"Billy, he would sneak into the containment area where the Manhattan Project waste was staged after being removed from the Highway 94 quarry. One day, the federal contractor saw him and three men in full radiation suits walked through the school, and with the help of the principal, they escorted Billy out of class. Out of sight, they took his clothes and hosed him down."

"Is Billy OK? Did he get cancer?" asked the state representative.

"No, farm machinery, a combine accident, but he was never the same after messing with radioactive stuff."

I stared at the woman. 

Billy? In high school, at one party at the Yellow Cake factory, the usual Boones Farm and PBRs, pot, and bonfires, the wood always burned a cool blue and green. 

I was a senior, and there was a girl in tenth grade, angry at her boyfriend Billy, and the girl-what was her name? We had gone back to my car. She said it was revenge for something Billy had done with another girl. 

I recalled that I did not care what Billy had done. The next time I saw her swimming at Twin Island Lakes, she pretended not to know me.

She had a black eye.

An Old farmer in coveralls stood up to speak, "My father worked in that Weldon factory when it was active. They never told anyone that uranium was hazardous. He died a young man. All the Weldon workers died young, but they were mostly from St. Louis, so there was no pattern or record of their passing; no one noticed or cared. My father went to a fair amount of their funerals."

People were eager to speak, their anger and hurt held in for too long.

"My mother had three miscarriages. Remember the trailers they set up in Wentzville for the Yellow Cake workers? The men must have brought all the radioactive dust home in their clothes. No wonder everyone got sick. What happened to the trailers? Who lives in them now? The trailers should have been put under that radiation dome. It's not right."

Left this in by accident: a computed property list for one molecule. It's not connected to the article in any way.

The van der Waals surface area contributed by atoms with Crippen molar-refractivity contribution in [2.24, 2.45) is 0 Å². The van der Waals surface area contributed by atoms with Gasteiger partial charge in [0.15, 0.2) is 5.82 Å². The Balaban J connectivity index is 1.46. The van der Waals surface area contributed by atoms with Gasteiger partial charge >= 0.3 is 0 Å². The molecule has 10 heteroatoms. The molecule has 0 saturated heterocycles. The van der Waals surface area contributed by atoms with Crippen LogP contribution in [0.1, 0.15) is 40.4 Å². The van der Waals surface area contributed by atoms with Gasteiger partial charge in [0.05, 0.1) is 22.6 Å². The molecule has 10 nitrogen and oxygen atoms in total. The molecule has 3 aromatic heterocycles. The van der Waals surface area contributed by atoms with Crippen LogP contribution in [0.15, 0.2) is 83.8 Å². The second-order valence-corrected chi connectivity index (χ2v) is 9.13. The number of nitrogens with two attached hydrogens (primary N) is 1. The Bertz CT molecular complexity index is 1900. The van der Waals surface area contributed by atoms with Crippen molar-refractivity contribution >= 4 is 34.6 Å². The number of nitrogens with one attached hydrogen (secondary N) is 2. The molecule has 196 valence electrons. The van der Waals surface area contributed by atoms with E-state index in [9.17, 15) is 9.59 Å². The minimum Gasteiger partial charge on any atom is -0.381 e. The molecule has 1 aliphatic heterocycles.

The next speaker was Agent Douglas. "Most of you knew my father at Busch Wildlife."

A few people scowled at the agent or the memory of his father.

"Dad died a pretty horrible death, cancer. Every day, he sat in that office at the Wildlife area headquarters, and no one ever said a word about how deadly the buildings were. They just let him poison himself."

The spokesman for the Senator spoke next. 

"Terrible, children, aged grandparents dying early, babies lost.

Have you heard of the Radiation Exposure Compensation Act or RECA?

The United States blasted over two hundred atmospheric nuclear weapons development tests from 1945 to 1962. Consequently, there are a lot of sick people. RECA is mainly intended for the good folks who did uranium mining and processing out west. But the workers at Oak Ridge got some money.

The Senator has promised to add Missouri area codes to the RECA fund.

This will entitle cancer survivors to benefits of up to twenty-five-thousand for each person."

There was a gasp from the crowd.

Someone yelled, "Twenty-five thousand wouldn't cover one day in the hospital!"

Another person said, "Do you pay taxes on that twenty-five grand?"

The Senator's representative raised his hands in the universal gesture to calm down.

"I'm just telling you that's what the government offers. Maybe you can get more on a case-by-case basis."

Jodi and her husband, who were carrying the twins, my twins, walked up to the speakers and whispered something.

The original speaker nodded his head and walked to the podium.